Early in 2013 I was commissioned by Carpet Bombing Culture to photograph the abandoned buildings of the former Soviet Union and its Satellite states. I travelled to 10 countries in Eastern Europe, The Baltic’s, Ukraine and of course Russia to capture what is left from the collapse of the Soviet Union such as forgotten towns, factories, prisons, schools, monuments, hospitals, theatres, military complexes, asylums & death camps across the former communist countries and occupied satellite states. I even came across a Soviet submarine in the UK.
Whilst some may look at the decay in these places as simply reflecting the destruction of the Soviet Union and the moral bankruptcy of a flawed ideological system. In reality they will cease to exist very soon and as the memories fade, these places and the communities who once gave life will be forgotten and deserve to be recorded for posterity too.
In 2006 I began experimenting with photography, taking photos of models during my degree in Graphic Design and then on leaving university I got a full time job a portrait studio, where I worked for 4 years, during which time I set up a small home studio and started photographing models. I did a master degree in fashion photography at The London College of Fashion and graduated in 2010. I worked as a freelance fashion photographer for a couple of years, but always had a feeling that it wasn’t quite for me, I loved photographing beautiful things, but felt constrained by working for clients, deadlines and magazine specifications, with a lot of stress involved. My work has always had a dark nature to it, the beauty in darkness will be a theme that carries on throughout all I do.
I don’t find these places scary in anyway, in fact I feel safer in a place untouched by humans where only nature prevails then in the really bustling, hectic world where humans rush around in the chaos that is life. When in abandoned buildings I feel relaxed and I turn off from the stresses of everyday life. Some people ask me if I am fearful of ghosts or bad people being in the buildings but I guess I just dont feel this, when I enter a building I turn off to emotions like that and I all I can think about is creating images. I want to capture the beauty I see and feel in that photo, I want to make the viewer feel how I felt while in the space. The things we hone in on are things with emotional attachment or just something that looks so beautiful we couldn’t have ever imagined it, these are the things I search for and hope to capture to show people, through these images I want to breathe life back into these forgotten places.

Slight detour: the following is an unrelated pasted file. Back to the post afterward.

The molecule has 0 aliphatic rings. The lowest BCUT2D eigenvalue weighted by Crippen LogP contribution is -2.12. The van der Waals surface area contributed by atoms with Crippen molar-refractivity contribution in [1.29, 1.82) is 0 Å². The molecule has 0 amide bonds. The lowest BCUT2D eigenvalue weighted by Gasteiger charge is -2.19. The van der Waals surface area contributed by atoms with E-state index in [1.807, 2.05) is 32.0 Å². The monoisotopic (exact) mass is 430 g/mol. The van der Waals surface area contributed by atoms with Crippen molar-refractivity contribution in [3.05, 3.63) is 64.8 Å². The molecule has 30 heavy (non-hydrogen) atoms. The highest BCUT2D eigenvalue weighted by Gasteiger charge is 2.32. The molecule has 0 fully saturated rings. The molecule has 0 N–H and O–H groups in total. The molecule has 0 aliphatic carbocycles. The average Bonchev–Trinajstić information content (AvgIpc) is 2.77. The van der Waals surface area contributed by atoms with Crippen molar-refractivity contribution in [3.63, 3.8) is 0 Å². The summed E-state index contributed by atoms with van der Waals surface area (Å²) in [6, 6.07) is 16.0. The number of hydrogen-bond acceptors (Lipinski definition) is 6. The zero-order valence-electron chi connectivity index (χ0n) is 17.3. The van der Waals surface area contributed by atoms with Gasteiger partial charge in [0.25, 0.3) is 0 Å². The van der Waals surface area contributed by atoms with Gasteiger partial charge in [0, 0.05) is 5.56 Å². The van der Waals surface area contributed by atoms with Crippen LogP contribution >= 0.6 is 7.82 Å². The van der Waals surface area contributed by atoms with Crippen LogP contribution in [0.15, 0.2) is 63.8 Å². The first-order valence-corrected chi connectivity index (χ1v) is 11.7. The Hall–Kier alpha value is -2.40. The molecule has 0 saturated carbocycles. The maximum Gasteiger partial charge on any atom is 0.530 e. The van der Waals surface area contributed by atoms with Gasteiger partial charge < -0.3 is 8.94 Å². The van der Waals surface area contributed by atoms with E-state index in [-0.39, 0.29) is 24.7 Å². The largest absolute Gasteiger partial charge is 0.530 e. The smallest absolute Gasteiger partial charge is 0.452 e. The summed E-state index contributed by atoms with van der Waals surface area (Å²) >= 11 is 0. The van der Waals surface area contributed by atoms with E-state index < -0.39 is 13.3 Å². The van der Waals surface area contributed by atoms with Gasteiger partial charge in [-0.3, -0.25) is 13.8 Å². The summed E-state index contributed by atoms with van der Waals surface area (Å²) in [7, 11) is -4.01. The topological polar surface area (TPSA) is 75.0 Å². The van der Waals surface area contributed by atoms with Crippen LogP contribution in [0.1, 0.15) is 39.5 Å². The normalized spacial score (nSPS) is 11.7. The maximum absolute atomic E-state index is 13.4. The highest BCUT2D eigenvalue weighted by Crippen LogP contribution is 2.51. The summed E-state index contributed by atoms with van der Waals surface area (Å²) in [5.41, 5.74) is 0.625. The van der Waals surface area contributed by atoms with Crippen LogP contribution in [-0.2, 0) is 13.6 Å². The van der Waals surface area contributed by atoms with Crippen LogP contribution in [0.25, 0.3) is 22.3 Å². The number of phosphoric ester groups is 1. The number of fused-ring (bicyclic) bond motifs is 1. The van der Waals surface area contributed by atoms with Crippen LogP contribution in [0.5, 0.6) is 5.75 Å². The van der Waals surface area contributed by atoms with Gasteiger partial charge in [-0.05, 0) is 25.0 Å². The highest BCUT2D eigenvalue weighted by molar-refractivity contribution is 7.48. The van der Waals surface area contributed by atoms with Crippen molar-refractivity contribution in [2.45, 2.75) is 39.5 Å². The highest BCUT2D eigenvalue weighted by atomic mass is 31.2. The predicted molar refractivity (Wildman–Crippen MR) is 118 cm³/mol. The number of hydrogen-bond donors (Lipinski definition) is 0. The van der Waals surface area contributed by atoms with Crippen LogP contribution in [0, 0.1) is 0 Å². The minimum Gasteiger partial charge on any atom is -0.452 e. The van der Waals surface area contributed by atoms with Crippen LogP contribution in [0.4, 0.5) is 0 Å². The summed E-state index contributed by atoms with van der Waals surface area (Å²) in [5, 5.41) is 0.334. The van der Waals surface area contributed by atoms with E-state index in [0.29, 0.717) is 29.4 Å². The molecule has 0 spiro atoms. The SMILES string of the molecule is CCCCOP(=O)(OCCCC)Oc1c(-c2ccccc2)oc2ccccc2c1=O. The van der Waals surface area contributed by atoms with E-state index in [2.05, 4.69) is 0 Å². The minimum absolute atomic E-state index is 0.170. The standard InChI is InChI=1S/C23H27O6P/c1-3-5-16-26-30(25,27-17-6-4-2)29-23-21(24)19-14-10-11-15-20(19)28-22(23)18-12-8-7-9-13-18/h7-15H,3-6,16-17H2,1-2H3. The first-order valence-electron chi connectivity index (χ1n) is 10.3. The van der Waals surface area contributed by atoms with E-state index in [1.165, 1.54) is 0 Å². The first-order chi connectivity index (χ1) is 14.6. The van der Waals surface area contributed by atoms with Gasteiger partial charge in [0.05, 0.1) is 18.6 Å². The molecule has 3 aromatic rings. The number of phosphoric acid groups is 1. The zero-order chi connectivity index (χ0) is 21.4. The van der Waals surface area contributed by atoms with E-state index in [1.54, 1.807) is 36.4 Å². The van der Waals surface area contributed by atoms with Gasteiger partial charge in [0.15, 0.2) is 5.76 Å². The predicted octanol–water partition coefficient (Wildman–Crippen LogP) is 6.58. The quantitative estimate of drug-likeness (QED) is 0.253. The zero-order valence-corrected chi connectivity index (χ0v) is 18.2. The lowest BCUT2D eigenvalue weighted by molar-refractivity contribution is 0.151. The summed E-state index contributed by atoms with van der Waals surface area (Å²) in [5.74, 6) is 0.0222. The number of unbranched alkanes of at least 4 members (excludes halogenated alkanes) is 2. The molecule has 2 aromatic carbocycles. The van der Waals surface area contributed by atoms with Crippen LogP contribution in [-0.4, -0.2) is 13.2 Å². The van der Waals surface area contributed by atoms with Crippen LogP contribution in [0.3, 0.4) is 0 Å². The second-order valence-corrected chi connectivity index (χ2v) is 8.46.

My first trip for Soviet Ghosts was in October 2012, to Chernobyl, Ukraine, I had ideas that I wanted to make a book, but this was the trip that I took to the publisher and explained my idea, all photos were completed by December 2013.
I went on 6 different road trips for the book to over 10 different countries, from the Soviet Union and its occupied states, on each trip there was always 4 of us, I managed to get people from the countries we visited to join me and help me researching and finding the locations. I also had my husband and one of my best friends to join me on a number of the trips. I went away from the adventure meeting many amazing people from so many different countries and I feel very lucky for the effort and help they gave to make the book happen.
There were some rather hair raising experiences while making the book, not many urban explorers travel to Russia, where the rules are very different, locations are heavily guarded and a strong military presence exists everywhere. There are serious consequences for getting caught. We managed stay hidden for all of the trip, we maximised our stealthiness, ducking and diving into bushes and sneaking past sleeping security. But on one day our good fortune ran out.
I wasnt the only person involved with the making of the book, Tristi Brownett, Owen Evans and Neill Cockwill wrote the chapters for Soveit Ghosts. Tristi has been a friend for many years, she inspires and nurtures me with my photography and she herself is a very inspiring and talented person with great knowledge on the health sector. Tristi was one of the first people I told I wanted to create a book on the abandoned Soviet Union and I would be needing someone to write the text for the book and she wrote me this email.
‘I just had a message from someone I used to work with, his name is Owen Evans and he is a professor of Film in the media department at Edgehill University. He has done some stuff on cultural memory (which in part is what your book is about). I spoke with him about your idea a while back because he is the Berlin – GDR expert I mentioned to you previously. As you can see by his job title and the areas that his interests straddle, that he is well connected around the world though I don’t think that he has anyone in Russia! I asked him if he would talk to you about getting a proposal together as he does it all the time for his own books, he also knows a little bit about what makes research proposals successful and eligible for grants. He is a really helpful and encouraging guy. He says he’s seen your work via my twitter and thinks it’s a great idea. He is willing to help you in any way he can.’